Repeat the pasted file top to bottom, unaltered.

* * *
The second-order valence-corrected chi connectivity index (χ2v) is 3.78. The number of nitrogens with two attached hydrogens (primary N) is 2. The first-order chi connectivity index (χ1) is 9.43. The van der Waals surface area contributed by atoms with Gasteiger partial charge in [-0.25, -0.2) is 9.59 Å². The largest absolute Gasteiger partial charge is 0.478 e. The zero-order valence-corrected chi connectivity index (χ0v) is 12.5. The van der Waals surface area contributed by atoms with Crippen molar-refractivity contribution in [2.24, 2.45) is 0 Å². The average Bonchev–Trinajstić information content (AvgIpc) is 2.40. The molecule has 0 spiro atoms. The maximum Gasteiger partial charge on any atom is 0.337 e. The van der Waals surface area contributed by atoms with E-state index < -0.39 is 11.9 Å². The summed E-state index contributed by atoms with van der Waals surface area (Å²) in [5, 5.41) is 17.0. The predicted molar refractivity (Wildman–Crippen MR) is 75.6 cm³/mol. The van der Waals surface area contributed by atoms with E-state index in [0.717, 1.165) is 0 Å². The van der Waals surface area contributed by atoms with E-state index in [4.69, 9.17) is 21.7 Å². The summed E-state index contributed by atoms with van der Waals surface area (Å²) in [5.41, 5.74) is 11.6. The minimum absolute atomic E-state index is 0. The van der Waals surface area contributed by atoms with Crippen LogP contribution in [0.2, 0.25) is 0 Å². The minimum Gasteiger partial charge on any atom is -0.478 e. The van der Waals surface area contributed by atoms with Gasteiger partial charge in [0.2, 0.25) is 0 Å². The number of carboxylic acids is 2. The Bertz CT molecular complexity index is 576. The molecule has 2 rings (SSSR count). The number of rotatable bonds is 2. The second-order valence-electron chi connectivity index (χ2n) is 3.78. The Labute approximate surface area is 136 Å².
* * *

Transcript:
The second-order valence-corrected chi connectivity index (χ2v) is 3.78. The number of nitrogens with two attached hydrogens (primary N) is 2. The first-order chi connectivity index (χ1) is 9.43. The van der Waals surface area contributed by atoms with Gasteiger partial charge in [-0.25, -0.2) is 9.59 Å². The largest absolute Gasteiger partial charge is 0.478 e. The zero-order valence-corrected chi connectivity index (χ0v) is 12.5. The van der Waals surface area contributed by atoms with Crippen molar-refractivity contribution in [2.24, 2.45) is 0 Å². The average Bonchev–Trinajstić information content (AvgIpc) is 2.40. The molecule has 0 spiro atoms. The maximum Gasteiger partial charge on any atom is 0.337 e. The van der Waals surface area contributed by atoms with E-state index < -0.39 is 11.9 Å². The summed E-state index contributed by atoms with van der Waals surface area (Å²) in [5, 5.41) is 17.0. The predicted molar refractivity (Wildman–Crippen MR) is 75.6 cm³/mol. The van der Waals surface area contributed by atoms with E-state index in [0.717, 1.165) is 0 Å². The van der Waals surface area contributed by atoms with E-state index in [4.69, 9.17) is 21.7 Å². The summed E-state index contributed by atoms with van der Waals surface area (Å²) in [5.41, 5.74) is 11.6. The minimum absolute atomic E-state index is 0. The van der Waals surface area contributed by atoms with Crippen LogP contribution in [0.2, 0.25) is 0 Å². The minimum Gasteiger partial charge on any atom is -0.478 e. The van der Waals surface area contributed by atoms with Gasteiger partial charge in [0.2, 0.25) is 0 Å². The number of carboxylic acids is 2. The Bertz CT molecular complexity index is 576. The molecule has 2 rings (SSSR count). The number of rotatable bonds is 2. The second-order valence-electron chi connectivity index (χ2n) is 3.78. The Labute approximate surface area is 136 Å².